Interview with Erin Moriarty Loyola Education

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Interview with Erin Moriarty Loyola EducationErin Moriarty has worked in the field of higher education for more than 20 years and is currently serving as the Associate Vice President and Dean of Undergraduate Admissions at Loyola University Chicago.

Prior to that, she held the position of Associate Director at Loyola University till the end of 2013, as well as the position of Assistant Director of Alumni Relations at Creighton University from 1999 to 2001. Erin Moriarty has a tremendous amount of enthusiasm for fostering the growth of her students.

As the Dean of Undergraduate Admissions, she is dedicated to assisting students in discovering the path that is best suited to them because she is of the opinion that every student already possesses a specialization.

Interview with Erin Moriarty Loyola Education – Loyola University Chicago’s Associate Vice President

Interview with Erin Moriarty Loyola Education

Erin Moriarty earned her Bachelor of Science degree in Environmental Science from Creighton University towards the beginning of her academic career.

After that, she continued her education at Loyola and earned a master’s degree in global strategic communication and business administration. She is an ardent supporter of the Jesuit order and puts in a lot of effort each day to foster a community that values diversity, seeks God in all aspects of life, and strives to increase knowledge in order to better serve humanity.

Erin Moriarty, who beat cancer in the past, is very passionate about providing financial support to groups that work to eliminate the disease.

Erin Moriarty cycled as part of the Pedal the Cause event to bring attention to the cancer cause and contribute to the funding of cancer research. After a long day at the office, Erin Moriarty can frequently be found making the most of her time in Chicago by taking in its many attractions.

In her spare time, she likes to go mountain biking along the shores of Lake Michigan, visit the museums and concert halls in the area, go skiing or trekking nearby, and spend time with her family and friends.

Tell us about yourself.

I have four older sisters and I grew up in St. Louis, Missouri, in the United States. My father started and concluded his career in banking by teaching economics at the collegiate level after earning his Ph.D. in Economics. My mother was a social worker who helped people who were through dialysis and treatment for cancer.

Our parents brought us up to be strong, independent women who would each go our own separate way in life. My journey brought me to a profession in the field of higher education. I received a degree in Environmental Science from Creighton University, which is located in Omaha, Nebraska.

I completed my education there. Before I took organic chemistry, I spent my whole life thinking that I was going to study medicine. I changed my major to environmental science since I’ve always loved being outside and it felt like a natural fit for someone like me. I had a lot of fun in my major and would choose it once more if I could.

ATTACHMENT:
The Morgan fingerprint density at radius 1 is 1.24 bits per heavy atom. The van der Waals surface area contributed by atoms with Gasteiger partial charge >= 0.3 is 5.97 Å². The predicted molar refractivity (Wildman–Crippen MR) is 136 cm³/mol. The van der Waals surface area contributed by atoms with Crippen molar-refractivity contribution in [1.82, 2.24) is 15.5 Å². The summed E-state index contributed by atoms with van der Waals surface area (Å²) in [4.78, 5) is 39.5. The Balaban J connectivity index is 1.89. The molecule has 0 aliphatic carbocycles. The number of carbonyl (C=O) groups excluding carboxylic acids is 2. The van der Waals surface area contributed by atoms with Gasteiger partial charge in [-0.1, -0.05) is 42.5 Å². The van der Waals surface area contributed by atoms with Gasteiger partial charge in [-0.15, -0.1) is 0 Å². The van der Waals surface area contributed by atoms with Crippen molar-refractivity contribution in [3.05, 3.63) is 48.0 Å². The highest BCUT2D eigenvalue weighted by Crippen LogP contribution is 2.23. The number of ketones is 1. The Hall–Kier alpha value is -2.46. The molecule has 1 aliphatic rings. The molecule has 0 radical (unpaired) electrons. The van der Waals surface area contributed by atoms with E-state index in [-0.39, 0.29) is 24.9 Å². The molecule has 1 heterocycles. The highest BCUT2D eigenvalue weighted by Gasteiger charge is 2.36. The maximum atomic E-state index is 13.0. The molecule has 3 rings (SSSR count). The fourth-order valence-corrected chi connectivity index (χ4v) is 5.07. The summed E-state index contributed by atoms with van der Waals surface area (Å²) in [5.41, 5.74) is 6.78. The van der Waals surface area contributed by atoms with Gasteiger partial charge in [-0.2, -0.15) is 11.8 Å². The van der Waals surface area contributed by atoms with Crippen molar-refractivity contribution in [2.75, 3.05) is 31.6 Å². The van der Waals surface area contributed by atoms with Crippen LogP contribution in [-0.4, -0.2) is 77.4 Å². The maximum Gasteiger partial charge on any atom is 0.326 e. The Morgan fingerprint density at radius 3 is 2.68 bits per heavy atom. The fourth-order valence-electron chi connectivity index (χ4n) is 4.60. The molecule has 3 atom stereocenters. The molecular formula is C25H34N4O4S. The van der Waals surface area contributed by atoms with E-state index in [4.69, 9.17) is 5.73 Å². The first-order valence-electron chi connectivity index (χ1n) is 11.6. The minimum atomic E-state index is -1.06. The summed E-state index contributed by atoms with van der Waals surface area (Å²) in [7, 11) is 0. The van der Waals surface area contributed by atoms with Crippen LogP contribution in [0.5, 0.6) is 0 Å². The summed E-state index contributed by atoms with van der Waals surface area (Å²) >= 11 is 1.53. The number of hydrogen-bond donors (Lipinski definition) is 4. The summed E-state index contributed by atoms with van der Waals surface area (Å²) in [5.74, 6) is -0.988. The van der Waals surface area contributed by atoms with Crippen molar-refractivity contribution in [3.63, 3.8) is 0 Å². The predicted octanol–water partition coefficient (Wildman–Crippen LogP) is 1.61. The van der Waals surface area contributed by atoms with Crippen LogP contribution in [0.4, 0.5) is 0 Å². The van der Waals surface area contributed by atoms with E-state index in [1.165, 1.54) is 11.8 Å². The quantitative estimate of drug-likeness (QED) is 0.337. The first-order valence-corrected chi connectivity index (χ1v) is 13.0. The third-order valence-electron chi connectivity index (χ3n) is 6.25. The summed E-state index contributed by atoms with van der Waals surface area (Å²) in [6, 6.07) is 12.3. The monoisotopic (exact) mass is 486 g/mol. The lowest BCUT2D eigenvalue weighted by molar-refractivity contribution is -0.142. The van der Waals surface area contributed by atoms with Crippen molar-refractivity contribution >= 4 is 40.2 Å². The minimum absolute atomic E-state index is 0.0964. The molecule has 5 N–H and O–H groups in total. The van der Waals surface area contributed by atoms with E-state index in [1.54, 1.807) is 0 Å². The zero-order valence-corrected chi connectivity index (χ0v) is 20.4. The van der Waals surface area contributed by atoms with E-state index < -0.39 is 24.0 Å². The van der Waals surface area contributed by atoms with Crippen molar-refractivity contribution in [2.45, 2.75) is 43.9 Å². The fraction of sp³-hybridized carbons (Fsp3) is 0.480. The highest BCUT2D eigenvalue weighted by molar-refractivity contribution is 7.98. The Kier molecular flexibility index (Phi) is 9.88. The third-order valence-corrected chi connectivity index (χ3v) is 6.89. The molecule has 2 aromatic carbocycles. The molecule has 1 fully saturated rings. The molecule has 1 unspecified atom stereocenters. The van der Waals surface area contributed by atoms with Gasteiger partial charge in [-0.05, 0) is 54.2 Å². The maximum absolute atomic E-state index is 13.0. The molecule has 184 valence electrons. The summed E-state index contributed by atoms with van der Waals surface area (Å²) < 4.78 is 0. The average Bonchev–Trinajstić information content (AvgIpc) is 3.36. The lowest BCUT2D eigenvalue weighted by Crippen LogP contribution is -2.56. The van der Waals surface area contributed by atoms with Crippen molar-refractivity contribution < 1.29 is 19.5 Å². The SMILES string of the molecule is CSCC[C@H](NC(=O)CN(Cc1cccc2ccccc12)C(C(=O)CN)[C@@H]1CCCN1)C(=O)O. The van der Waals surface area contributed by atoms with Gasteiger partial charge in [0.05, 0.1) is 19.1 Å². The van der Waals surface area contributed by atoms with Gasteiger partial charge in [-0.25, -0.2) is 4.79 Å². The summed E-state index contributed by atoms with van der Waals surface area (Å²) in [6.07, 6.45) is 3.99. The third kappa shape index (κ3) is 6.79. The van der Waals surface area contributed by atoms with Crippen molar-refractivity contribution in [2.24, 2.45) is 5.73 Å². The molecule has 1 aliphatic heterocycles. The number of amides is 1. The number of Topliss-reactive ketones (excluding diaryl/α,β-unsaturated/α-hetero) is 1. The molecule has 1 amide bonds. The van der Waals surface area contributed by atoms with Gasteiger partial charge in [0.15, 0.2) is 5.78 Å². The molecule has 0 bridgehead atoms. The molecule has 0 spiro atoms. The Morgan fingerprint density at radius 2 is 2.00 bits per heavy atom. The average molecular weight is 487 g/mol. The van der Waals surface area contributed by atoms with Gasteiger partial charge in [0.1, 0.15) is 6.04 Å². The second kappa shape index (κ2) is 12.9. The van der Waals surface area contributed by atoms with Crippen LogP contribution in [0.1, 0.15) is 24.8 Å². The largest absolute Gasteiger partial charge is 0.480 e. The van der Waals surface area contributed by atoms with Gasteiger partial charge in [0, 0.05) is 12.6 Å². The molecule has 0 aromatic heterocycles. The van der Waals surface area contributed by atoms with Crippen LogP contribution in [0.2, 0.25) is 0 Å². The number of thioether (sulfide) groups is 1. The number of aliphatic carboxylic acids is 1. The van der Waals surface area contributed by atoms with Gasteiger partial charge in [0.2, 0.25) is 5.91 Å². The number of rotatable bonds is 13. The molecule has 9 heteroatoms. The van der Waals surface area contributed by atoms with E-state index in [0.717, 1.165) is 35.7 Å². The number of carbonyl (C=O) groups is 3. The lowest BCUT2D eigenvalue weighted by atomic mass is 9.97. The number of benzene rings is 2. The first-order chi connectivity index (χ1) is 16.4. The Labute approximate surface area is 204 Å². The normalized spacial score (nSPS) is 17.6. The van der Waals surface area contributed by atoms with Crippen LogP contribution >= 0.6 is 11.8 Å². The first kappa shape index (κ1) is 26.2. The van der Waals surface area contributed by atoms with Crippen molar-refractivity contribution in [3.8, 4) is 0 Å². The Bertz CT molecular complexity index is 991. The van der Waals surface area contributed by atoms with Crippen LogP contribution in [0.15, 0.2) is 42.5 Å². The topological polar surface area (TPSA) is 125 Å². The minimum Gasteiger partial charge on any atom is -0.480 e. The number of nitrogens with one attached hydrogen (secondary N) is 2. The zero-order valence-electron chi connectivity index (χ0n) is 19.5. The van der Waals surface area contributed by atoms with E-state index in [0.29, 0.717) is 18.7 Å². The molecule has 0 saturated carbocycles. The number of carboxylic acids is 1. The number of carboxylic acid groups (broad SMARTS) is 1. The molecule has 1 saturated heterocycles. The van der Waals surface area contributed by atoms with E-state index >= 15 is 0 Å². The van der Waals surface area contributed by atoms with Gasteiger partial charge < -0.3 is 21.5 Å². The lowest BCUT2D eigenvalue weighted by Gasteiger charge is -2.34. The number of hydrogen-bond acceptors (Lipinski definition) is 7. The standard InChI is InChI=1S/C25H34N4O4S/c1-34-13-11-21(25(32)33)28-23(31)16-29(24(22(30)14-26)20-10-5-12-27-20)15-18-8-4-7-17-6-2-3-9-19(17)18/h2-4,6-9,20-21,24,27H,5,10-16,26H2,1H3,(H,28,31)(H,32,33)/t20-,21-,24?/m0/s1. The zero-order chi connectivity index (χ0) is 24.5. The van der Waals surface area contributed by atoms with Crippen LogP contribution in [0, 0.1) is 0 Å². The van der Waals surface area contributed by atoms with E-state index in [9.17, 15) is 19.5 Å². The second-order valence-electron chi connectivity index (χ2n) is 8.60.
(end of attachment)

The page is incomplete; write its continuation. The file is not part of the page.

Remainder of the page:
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I was diagnosed with breast cancer at the age of 42, despite the fact that there was no history of breast cancer in my family. Having to go through treatments and witnessing the kind of real care that all of my physicians and nurses provided has helped to remind me to savor every moment of my life because anything can happen at any time.

Finding a healthy equilibrium in my life hasn’t always been easy for me. The fact that I enjoy what I do for a living kept me busy for a good portion of the day. Since receiving my cancer diagnosis, I have been able to better balance the various aspects of my life, and for that I am grateful.

Tell us how you got your start.

I had a close family friend who was a Jesuit, and he would always talk about social justice and making a difference in the world. Because of this, I always wanted to attend a Jesuit university. Because of him, I decided to concentrate on Jesuit universities.

The moment I set foot on Creighton’s campus during my junior year of high school for a tour, I knew that it was the ideal institution of higher education for me. During my time there, I got engaged on campus by working as a resident advisor and running for office in the student government. I made the most of my time in college because of these opportunities.

When I was in the process of graduating, I came across an advertisement for a position as an admissions counselor, and I thought to myself, “What better way to give back to my school than to recruit for it?” They say that what happened after that is now part of history.

After working in the Admissions Office at Creighton University and subsequently in the Alumni Relations Office there, I made my way to Chicago to work for Loyola University Chicago and eventually found my way back to the Admissions Office there.

Because my own college experience was essential to who I am now, and because I want others to have the opportunity to have that experience as well, I came to realize that helping students during their search for colleges is where my love rests.

What makes you different from other professionals in your field?